Like most 19-month-olds, Owen Marinkovich is eager to explore anything and everything with his mouth. But unlike his peers, until recently, Owen showed little interest in swallowing food, the result of a lifetime of negative experiences with feeding tubes, vents and other medical equipment in his mouth. A micro preemie born at just 24 weeks gestation, Owen has already overcome a multitude of obstacles, showing courage befitting of his name’s meaning, “young warrior.” But as he continued to experience difficulties with food, his mom, Tatum, sought help from Gillette Children’s Specialty Healthcare’s Feeding Clinic.
An initial evaluation determined Owen was able to eat – a critical first step. However, like many kids with complex medical histories, eating no longer came naturally to him. Negative experiences had also impressed upon Owen the need for control – although he’d put anything in his mouth, no one else, including his mom, could do so. Through weekly therapy sessions reinforced with at-home practice, Tatum and occupational therapist Leah Hall began the step-by-step process of helping Owen see food as fun, pleasant – and, importantly, safe.
Knowing Owen loved using his mouth to explore, Leah suggested he practice with high-flavor foods like gummy worms, suckers, beef jerky and chips—items that would help him experience flavors in a non-threatening way, without the expectation of chewing or swallowing. She then encouraged him to try “meltable” foods, like cheese puffs, which would dissolve quickly in his mouth without much need for chewing. Leah also taught Tatum to dip Owen’s favorite pacifiers and toys in baby food, helping him to discover new textures on objects he already enjoyed.
As weeks progressed, so did Owen—first mouthing spoons of baby food himself, then allowing mom to feed him. Recently, using the sign language symbol for “eat,” Owen requested food for the first time. “It made my week!” recalls Tatum of the milestone.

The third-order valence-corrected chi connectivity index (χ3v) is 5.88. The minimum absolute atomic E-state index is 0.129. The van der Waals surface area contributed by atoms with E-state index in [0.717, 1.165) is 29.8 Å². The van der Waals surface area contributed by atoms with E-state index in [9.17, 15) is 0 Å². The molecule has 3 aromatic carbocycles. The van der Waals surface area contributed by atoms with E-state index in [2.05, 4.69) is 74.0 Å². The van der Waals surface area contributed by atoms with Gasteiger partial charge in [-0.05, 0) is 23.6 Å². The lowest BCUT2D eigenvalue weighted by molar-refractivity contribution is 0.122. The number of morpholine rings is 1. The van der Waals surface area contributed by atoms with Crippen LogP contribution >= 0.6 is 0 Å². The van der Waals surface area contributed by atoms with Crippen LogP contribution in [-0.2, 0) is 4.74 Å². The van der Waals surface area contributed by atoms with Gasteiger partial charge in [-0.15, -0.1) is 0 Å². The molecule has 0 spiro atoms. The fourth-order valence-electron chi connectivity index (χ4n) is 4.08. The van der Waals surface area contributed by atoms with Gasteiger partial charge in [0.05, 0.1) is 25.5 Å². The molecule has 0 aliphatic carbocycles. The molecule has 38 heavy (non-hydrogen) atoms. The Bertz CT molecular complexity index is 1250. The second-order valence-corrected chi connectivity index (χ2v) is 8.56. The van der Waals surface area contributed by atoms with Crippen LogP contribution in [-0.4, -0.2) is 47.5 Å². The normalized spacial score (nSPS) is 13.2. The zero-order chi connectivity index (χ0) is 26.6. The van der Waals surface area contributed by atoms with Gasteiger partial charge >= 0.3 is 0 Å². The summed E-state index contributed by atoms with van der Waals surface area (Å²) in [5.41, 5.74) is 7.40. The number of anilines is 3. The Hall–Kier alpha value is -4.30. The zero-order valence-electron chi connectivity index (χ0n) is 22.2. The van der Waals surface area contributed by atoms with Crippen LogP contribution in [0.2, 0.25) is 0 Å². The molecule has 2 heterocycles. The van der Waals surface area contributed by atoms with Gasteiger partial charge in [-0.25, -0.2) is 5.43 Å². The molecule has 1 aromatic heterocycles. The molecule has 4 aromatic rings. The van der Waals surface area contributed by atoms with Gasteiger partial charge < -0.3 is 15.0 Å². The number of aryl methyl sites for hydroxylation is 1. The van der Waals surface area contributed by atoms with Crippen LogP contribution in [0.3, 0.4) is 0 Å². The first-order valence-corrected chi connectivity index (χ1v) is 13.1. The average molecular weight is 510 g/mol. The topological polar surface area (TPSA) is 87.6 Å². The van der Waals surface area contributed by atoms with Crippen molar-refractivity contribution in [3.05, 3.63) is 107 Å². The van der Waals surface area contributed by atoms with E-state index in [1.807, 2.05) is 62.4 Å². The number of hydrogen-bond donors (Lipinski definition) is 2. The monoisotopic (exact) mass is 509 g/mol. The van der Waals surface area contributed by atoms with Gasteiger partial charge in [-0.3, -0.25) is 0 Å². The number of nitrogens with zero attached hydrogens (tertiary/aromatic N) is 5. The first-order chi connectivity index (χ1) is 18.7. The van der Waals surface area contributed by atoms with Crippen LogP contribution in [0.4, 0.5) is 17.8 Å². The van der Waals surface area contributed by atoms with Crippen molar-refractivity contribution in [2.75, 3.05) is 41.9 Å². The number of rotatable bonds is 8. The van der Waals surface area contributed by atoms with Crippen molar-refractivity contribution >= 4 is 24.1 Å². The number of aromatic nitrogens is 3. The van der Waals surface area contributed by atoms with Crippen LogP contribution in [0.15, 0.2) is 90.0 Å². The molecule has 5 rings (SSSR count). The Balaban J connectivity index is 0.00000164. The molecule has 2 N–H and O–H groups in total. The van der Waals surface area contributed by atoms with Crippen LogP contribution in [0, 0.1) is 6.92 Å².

In just 2 months of therapy at Gillette’s Feeding Clinic, Owen has gone from being fed exclusively via g-tube to eating several containers of baby food each day. He’s exploring different textures—including crunchy and puffy foods—and discovering new flavors. All of this comes just in time for Owen to participate in Thanksgiving for the first time ever. For a family that’s been apart on far too many holidays due to Owen’s hospitalizations, it’s especially meaningful.
“On previous holidays Owen has either needed to stay back from family celebrations, or he wasn’t strong enough to sit at the table, or he wasn’t eating,” recalls Tatum. “This Thanksgiving, he’ll be able to sample things like mashed and sweet potatoes, and physically be present as we enjoy the meal. What an amazing thing, as his mom, to begin to think of holidays as a family activity. It really is something to be thankful for.”
Tatum likens Leah to a coach helping to guide her in playing Owen’s “game” of discovering foods. “Owen and I have to practice, and ultimately play the game, but it’s a lot easier with someone who can coach us minute by minute, even second by second,” she says.